Requirements in Bow Woods.—Nature has given us the forests which are the sources of wood for our various needs. But different woods have different mechanical properties. One kind is good for some particular purpose; another kind is better for another purpose. In spite of the almost countless species of trees, only a few have been found to produce real bow woods. There are some inescapable requirements in a good bow which can be produced by only these few woods.
The first requirement is cast, or the ability to give speed to the arrow. In other words, the wood must have "spring." This is fundamental. Even if a certain wood meets with every other specification desired but that of cast, it is not a good bow wood.
The second is durability. No matter how much spring is associated with a certain wood, if a bow made of it cannot withstand the repeated strain of drawing to full arrow distance, the making has been a waste of time.
The third requirement demands that the bow should not follow the string; that is, the limbs of the bow should resist taking a set in the direction the string is pulled. A comparatively small set in this direction is not very objectionable. Many good bows show a moderate amount after some use, but it should not continue to increase after further use.
There are certain other demands made of bow woods which may be less fundamental for they are dependent on personal preference to some extent. These are associated with the "feel" of the bow to the hand.
Perhaps tradition plays some part in the decision concerning the ranking of the recognized woods for bow purposes. Nevertheless, tradition has been careful not to list among the elect a mediocre wood. The woods described below are those out of which bows have been and are being made. The first three especially are among the generally recognized bow woods and, by general concensus of opinion, stand in a class by themselves.
Yew (Taxus).—This is the great bow wood of tradition, the wood which made the bows of the old English archers famous and which is prized today as perhaps the premier wood out of which they may be made. The yew for the bows of medieval England was mostly obtained from Spain and Italy (Taxus baccata). Unfortunately, what little of this fine wood is still growing in these countries may not now be exported. Fortunately a very good grade of yew (Taxus brevifolia) is found in fair abundance in our westcoast states. It is an evergreen which, under favorable conditions, may grow to more than 50 feet in height. It has a thin bark of a dark purple-red color and a narrow layer of cream-white sapwood under the bark. There is a well-defined line of separation between the sapwood and heartwood, the latter being of a reddish color. The wood has a specific gravity of 0.64; that is, in the dry state, it is 64 per cent the weight of water. It is fairly strong and hard for an evergreen.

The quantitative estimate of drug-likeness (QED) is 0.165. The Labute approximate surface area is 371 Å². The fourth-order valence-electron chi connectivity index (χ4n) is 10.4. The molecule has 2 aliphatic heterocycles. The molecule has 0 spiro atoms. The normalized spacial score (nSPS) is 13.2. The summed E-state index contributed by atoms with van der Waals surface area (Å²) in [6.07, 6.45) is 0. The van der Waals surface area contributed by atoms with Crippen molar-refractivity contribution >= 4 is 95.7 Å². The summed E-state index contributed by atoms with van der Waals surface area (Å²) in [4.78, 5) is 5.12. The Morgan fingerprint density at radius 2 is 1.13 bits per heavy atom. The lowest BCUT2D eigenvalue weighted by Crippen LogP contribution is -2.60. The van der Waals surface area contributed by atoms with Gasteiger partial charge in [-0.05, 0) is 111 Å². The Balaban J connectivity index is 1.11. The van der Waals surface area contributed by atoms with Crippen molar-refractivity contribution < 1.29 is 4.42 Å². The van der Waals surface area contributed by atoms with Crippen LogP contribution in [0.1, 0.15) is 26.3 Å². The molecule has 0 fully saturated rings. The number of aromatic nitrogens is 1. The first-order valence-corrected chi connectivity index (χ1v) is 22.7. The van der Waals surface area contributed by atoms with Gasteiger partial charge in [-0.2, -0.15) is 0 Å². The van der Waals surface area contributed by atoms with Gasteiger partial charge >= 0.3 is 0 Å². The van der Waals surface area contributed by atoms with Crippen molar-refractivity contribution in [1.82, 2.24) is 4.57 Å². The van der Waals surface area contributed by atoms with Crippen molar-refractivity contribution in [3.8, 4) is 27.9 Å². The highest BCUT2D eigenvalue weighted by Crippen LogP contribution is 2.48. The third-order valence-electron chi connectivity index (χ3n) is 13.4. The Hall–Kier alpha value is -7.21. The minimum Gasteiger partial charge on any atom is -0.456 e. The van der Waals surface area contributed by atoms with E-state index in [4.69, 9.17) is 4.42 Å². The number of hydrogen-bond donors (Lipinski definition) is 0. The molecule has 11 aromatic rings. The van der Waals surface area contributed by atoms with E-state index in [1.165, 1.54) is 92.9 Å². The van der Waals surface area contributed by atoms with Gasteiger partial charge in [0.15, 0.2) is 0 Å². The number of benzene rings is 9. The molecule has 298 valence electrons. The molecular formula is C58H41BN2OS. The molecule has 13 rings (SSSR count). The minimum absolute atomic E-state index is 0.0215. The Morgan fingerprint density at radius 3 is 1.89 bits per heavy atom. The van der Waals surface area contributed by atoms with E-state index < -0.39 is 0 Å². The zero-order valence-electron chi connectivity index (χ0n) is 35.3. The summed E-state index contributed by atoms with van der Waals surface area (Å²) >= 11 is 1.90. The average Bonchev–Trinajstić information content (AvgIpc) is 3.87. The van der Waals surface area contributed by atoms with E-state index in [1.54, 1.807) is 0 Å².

While the tree, as just stated, may grow to a considerable size, it would seem that one grown under adversity tends to produce the better bow wood. So we often hear the statement that a yew bow of fine grain is better than one of coarse grain. The coarse grain means favorable conditions of environment with consequent rapid growth, while the fine grain represents adverse conditions and slow growth.
The writer has two yew bows of about equal weight in draw, one of fine grain and another of coarser grain. The latter has 17 lines (annual rings) to the inch and is almost perfect in its freedom from blemish and in straightness of grain; the former has about 45 lines to the inch, has two or three pin knots and a grain which undulates from one end of the bow to the other. Nevertheless, the fine-grained bow has better cast than the other. However, this single example is not of itself proof that fine-grained yew makes a better bow than coarse-grained yew. Indeed, some claim that this does not necessarily follow. On the other hand, there is a greater unanimity of opinion that yew grown at the higher altitudes is superior to that obtained on the lower levels.
The perfect yew stave is virtually non-existent, but sufficiently good staves or billets to make excellent bows are readily obtainable from a number of archery supply firms scattered over the country from coast to coast. Yet the yew is one of the most difficult woods to work up into a good bow. It submits readily to the tool, but because of the tendency of the grain to undulate throughout its length and twist from side to side, and also because of the common presence of the pin knot, it requires real art and skill to make a satisfactory bow of this material. Figure 15, A, shows a section of a yew bow stave. The light-colored strip is the sapwood.